Tenant screening as we know it today is a relatively new practice fueled by strides in the quality and availability of consumer credit and public records information. Comprehensive tenant background checks quickly followed – adding rental references, employment verification, and recommendations.
About 10 years ago the market began to embrace the so-called “quick” model – computer generated background checks based on the premise that scored credit combined with an instant public records search is sufficiently predictive to obviate the need for the more thorough (and accurate) but time-consuming comprehensive tenant screening product. Some abandoned the use of rental references altogether.
But the landscape is changing yet again, driven largely by the emergence of the “disparate impact legal theory.” Under this theory (for which there is substantial and growing precedent), “facially neutral” business practices have been shown (statistically) to disproportionately impact protected groups on the basis of discrimination claims. One example of such a practice is the use of arrest records (versus convictions) to deny tenancy (or employment). It is well established that doing so has a disparate impact on some (protected) groups.
Disparate impact discrimination claims are difficult to defend. Once a practice is shown to have a disparate impact on a protected group, the burden shifts to the defendant (landlord or employer) to prove “business necessity” – defined as a legitimate business purpose that justifies an employment background check or tenant screening practice as valid and necessary for the effective achievement of the organization’s objectives and the safe and efficient operation of the business. Add to that the collective view that we are innocent until proven guilty and use of an arrest record alone to deny tenancy or employment is a risky practice and simply not done by human resource and property management professionals.
There has been relatively little (disparate impact) activity around the use of credit for tenant screening purposes – suggesting that it (the credit data) meets the business necessity test. There is and has been, however, a great deal of legislative activity (at the state and local level) directed at limiting the use of public records data (criminal & eviction) for tenant screening purposes – fueled in part by the disparate impact argument.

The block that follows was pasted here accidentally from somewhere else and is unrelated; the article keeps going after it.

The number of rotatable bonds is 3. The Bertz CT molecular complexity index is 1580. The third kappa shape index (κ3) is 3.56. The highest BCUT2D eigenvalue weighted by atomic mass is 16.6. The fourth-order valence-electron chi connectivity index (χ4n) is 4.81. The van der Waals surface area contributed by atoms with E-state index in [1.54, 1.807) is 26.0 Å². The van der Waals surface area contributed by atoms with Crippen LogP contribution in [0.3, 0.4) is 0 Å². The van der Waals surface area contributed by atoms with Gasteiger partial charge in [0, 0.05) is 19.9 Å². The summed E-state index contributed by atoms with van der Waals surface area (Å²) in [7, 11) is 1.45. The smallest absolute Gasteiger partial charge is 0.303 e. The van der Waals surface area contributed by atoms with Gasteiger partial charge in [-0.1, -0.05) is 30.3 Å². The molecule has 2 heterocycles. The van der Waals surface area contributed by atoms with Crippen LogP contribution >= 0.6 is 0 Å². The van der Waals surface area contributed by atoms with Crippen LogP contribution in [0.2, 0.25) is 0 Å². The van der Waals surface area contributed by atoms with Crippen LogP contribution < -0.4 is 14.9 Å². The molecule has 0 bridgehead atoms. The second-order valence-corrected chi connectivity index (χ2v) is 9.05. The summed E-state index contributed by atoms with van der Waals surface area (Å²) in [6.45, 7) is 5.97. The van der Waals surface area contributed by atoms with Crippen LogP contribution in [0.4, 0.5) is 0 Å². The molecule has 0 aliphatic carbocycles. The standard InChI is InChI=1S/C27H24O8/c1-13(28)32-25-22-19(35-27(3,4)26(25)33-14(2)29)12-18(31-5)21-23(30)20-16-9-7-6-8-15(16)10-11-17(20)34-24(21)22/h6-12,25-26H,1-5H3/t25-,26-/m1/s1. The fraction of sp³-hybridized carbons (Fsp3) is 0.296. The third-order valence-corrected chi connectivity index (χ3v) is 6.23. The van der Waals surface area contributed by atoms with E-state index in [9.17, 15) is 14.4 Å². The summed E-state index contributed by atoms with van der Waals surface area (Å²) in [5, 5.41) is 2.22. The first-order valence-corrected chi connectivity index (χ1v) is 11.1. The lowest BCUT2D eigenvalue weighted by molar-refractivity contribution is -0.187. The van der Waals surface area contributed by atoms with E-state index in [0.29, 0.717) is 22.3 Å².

California’s Consumer Credit Reporting Agencies Act, for example, prohibits reporting of “Unlawful detainer actions, unless the lessor is the prevailing party. The Act further states the lessor shall be deemed to be the prevailing party only if (A) final judgment was awarded to the lessor (i) upon entry of the tenant’s default, (ii) upon the granting of the lessor’s motion for summary judgment, or (iii) following trial, or (B) the action was resolved by a written settlement agreement between the parties that states that the unlawful detainer action may be reported”. Note that the majority of unlawful detainer actions are dropped prior to issuance of a judgment – not because the filing is without merit, but because the tenant either paid or moved out, and because pursuing a judgment is expensive and of the odds of recovery are low.
In 2010, California Senate Bill 1149 amended section 1161.2 of the Code of Civil Procedures to further prohibit access to unlawful detainer records until 60 days after the complaint was filed. This is truly unfortunate since the eviction we (as landlords) are most concerned about is the one that just occurred – the reason the applicant is looking for a new rental or apartment home.
California may be leading the charge in this area, but they are not alone. Similar restrictions are being considered in other states. So while eviction searches remain worthwhile, there is little doubt that the value will diminish going forward – which bring me to my point!
Rental verifications may be old fashioned, but they are quickly becoming more important than ever!
Done well… rental verifications are often the best predictor of future lease performance. If an applicant has a history of paying rent on time, complying with rules and regulations, giving proper notice and leaving their unit in good condition – they will (in all likelihood and notwithstanding their current credit standing) do so again. If on the other hand, the applicant has multiple late payments and noise complaints – if they failed to give proper notice and trashed the place – they are a dubious risk, regardless of their income, credit standing and public records history.
Done well are the operative words. Done well means asking the right questions in the right way – questions which elicit only objectives responses – such as:
- Number of late payments and NSF checks?
- Number of documented noise complaints?
- Number and types of notices served?
- Has proper notice been given?
- Has the resident been asked to vacate? If so, why?
- Any damage to the unit?
- Is (or was) there a balance owing to the landlord?
- Has the lease term been fulfilled?
Done well means using the necessary resources to confirm that you are speaking to the landlord – versus a “plant.” Done well means doing the research needed to determine whether additional addresses on the credit report are rental housing and, if so, contacting those landlords as well.
Note that there is for some, an exaggerated fear of being sued for defamation. But if we are truthful… if we limit our questions (and responses) to those outlined above… the risk is relatively small.
Ultimately, there is little doubt that verifications will play an increasingly important role as we compensate for growing restrictions on access to (and use of) the public record. So whether you do them yourselves or you outsource them to others – just do them!